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I am often asked what I think are the biggest trends happening in the HBCU ecosystem. From speaking to government officials, lawmakers, school presidents and non-profit officials, I think that one of the biggest things happening for HBCUs that has gone largely unnoticed is a massive, concerted effort to get an HBCU to R1 status.
For people who work in the American higher education system, R1 is a familiar designation. It comes from the Carnegie Classification of Institutions of Higher Education, which classifies schools based on a variety of characteristics like doctoral degrees conferred and research spending.
There is an unofficial hierarchy system to the classifications that translates into real-world funding. At the top is R1, which Carnegie classifies as schools that have a very high degree of research activity, like Johns Hopkins University, MIT, Georgia Tech and Harvard University. Only 3.7 percent of the nearly 4,000 U.S. colleges and universities that Carnegie classifies are R1, just 146 schools, and many consider it the pinnacle of higher education.
Next come R2 schools, which are still research-intensive but may not spend quite as much on research or confer as many doctoral degrees. Currently, 11 of the 133 universities designated as R2 are HBCUs:
- Clark Atlanta University
- Florida A&M University
- Howard University
- Jackson State University
- Morgan State University
- North Carolina A&T State University
- Prairie View A&M University
- Southern University and A&M College
- Tennessee State University
- Texas Southern University
- University of Maryland Eastern Shore
But with no HBCU currently being an R1 university, there is an impact on the federal research funding, philanthropic donations and other funding they are eligible to receive.
“The big proposals that are being funded, the big research scientists that get multimillion-dollar awards over a long period to really establish a certain type of research and to be able to experiment and see it through and keep it going, those rarely go to institutions like HBCUs,” Claudia Rankins, Senior Research Associate at PRISSEM Academic Services and a retired Program Director of HBCU-UP at the National Science Foundation, told The Plug.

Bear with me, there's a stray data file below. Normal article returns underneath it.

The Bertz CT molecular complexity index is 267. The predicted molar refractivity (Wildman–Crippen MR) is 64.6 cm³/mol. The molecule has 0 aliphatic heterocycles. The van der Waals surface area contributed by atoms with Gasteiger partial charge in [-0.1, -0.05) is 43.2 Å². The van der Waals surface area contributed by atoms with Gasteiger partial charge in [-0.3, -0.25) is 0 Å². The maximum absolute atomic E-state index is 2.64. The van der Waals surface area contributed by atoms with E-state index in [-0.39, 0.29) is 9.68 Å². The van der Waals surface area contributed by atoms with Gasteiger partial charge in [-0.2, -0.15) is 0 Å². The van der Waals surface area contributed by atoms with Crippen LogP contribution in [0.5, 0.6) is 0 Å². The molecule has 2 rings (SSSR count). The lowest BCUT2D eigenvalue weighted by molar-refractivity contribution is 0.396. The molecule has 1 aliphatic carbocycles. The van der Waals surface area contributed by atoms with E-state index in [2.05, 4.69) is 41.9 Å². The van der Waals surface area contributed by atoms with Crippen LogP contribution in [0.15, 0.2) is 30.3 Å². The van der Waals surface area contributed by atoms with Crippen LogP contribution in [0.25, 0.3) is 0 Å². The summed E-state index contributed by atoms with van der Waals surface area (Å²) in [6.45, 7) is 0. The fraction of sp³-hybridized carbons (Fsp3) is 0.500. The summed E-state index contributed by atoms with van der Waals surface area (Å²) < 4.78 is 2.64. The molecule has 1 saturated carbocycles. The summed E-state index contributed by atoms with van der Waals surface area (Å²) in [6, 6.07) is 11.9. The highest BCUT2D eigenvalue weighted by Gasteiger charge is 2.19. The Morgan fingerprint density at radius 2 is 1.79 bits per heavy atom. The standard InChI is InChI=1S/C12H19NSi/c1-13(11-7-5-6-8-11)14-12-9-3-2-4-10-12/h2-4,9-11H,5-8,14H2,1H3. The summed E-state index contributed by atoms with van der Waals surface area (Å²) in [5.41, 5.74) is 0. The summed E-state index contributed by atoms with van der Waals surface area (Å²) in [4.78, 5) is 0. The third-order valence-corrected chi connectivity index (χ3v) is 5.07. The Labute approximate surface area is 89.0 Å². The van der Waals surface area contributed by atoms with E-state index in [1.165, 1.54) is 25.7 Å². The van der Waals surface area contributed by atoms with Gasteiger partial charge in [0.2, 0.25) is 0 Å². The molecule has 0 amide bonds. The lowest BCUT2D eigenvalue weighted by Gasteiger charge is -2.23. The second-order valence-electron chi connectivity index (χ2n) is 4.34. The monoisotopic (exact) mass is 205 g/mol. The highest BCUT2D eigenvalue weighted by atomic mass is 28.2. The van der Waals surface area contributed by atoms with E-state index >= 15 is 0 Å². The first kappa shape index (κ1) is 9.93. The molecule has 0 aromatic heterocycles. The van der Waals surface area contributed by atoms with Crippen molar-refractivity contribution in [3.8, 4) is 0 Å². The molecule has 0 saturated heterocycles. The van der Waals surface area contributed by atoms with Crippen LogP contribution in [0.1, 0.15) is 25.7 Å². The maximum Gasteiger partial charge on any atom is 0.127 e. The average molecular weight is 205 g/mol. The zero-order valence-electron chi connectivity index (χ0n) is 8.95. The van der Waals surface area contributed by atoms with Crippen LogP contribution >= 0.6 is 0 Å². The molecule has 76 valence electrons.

“You have more confidence as a [grant proposal] reviewer based on what’s in your mind that it’s more likely that the faculty member at the R1 institution has the support needed to carry out the research, so it’s more likely that this research will be successful. That’s just how the thinking goes,” Rankins said.
For the R2 HBCU presidents as well as people like Dietra Trent, the Executive Director of the White House HBCU Initiative, and numerous U.S. representatives and senators, one of their main priorities is to push an HBCU from R2 to R1 status — although some experts see this push as putting the cart before the horse.
Millions of dollars are being poured into the effort.
In April, Senators Chris Van Hollen and Thom Tillis introduced the HBCU Research, Innovation, Security, and Excellence (RISE) Act, which is bipartisan legislation aimed explicitly at enabling an R2 HBCU to achieve R1 status by establishing a pilot program through the Department of Defense.